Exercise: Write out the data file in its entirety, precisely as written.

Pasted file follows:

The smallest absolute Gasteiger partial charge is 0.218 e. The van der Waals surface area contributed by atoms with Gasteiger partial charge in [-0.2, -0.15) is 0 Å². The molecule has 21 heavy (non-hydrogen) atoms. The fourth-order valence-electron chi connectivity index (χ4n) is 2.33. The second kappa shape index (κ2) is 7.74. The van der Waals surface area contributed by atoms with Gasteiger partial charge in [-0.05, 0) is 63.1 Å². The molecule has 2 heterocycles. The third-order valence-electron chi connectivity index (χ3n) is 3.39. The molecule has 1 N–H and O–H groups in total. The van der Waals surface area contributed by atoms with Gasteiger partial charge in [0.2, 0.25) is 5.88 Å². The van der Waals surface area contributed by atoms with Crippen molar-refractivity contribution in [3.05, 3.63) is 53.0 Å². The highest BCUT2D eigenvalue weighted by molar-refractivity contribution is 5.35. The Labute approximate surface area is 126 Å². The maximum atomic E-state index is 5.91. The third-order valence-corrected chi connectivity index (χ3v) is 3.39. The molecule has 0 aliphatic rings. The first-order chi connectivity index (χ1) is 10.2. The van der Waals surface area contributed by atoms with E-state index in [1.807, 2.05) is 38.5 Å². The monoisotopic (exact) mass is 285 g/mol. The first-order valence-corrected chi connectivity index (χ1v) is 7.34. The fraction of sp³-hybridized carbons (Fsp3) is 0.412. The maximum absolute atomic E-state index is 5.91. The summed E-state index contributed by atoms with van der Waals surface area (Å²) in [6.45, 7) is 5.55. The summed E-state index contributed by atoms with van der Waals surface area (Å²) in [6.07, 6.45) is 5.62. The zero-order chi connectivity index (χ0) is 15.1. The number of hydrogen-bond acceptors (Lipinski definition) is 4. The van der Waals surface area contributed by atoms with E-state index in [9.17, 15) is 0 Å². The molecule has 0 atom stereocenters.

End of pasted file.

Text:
The smallest absolute Gasteiger partial charge is 0.218 e. The van der Waals surface area contributed by atoms with Gasteiger partial charge in [-0.2, -0.15) is 0 Å². The molecule has 21 heavy (non-hydrogen) atoms. The fourth-order valence-electron chi connectivity index (χ4n) is 2.33. The second kappa shape index (κ2) is 7.74. The van der Waals surface area contributed by atoms with Gasteiger partial charge in [-0.05, 0) is 63.1 Å². The molecule has 2 heterocycles. The third-order valence-electron chi connectivity index (χ3n) is 3.39. The molecule has 1 N–H and O–H groups in total. The van der Waals surface area contributed by atoms with Gasteiger partial charge in [0.2, 0.25) is 5.88 Å². The van der Waals surface area contributed by atoms with Crippen molar-refractivity contribution in [3.05, 3.63) is 53.0 Å². The highest BCUT2D eigenvalue weighted by molar-refractivity contribution is 5.35. The Labute approximate surface area is 126 Å². The maximum atomic E-state index is 5.91. The third-order valence-corrected chi connectivity index (χ3v) is 3.39. The molecule has 0 aliphatic rings. The first-order chi connectivity index (χ1) is 10.2. The van der Waals surface area contributed by atoms with E-state index in [1.807, 2.05) is 38.5 Å². The monoisotopic (exact) mass is 285 g/mol. The first-order valence-corrected chi connectivity index (χ1v) is 7.34. The fraction of sp³-hybridized carbons (Fsp3) is 0.412. The maximum absolute atomic E-state index is 5.91. The summed E-state index contributed by atoms with van der Waals surface area (Å²) in [6.45, 7) is 5.55. The summed E-state index contributed by atoms with van der Waals surface area (Å²) in [6.07, 6.45) is 5.62. The zero-order chi connectivity index (χ0) is 15.1. The number of hydrogen-bond acceptors (Lipinski definition) is 4. The van der Waals surface area contributed by atoms with E-state index in [9.17, 15) is 0 Å². The molecule has 0 atom stereocenters.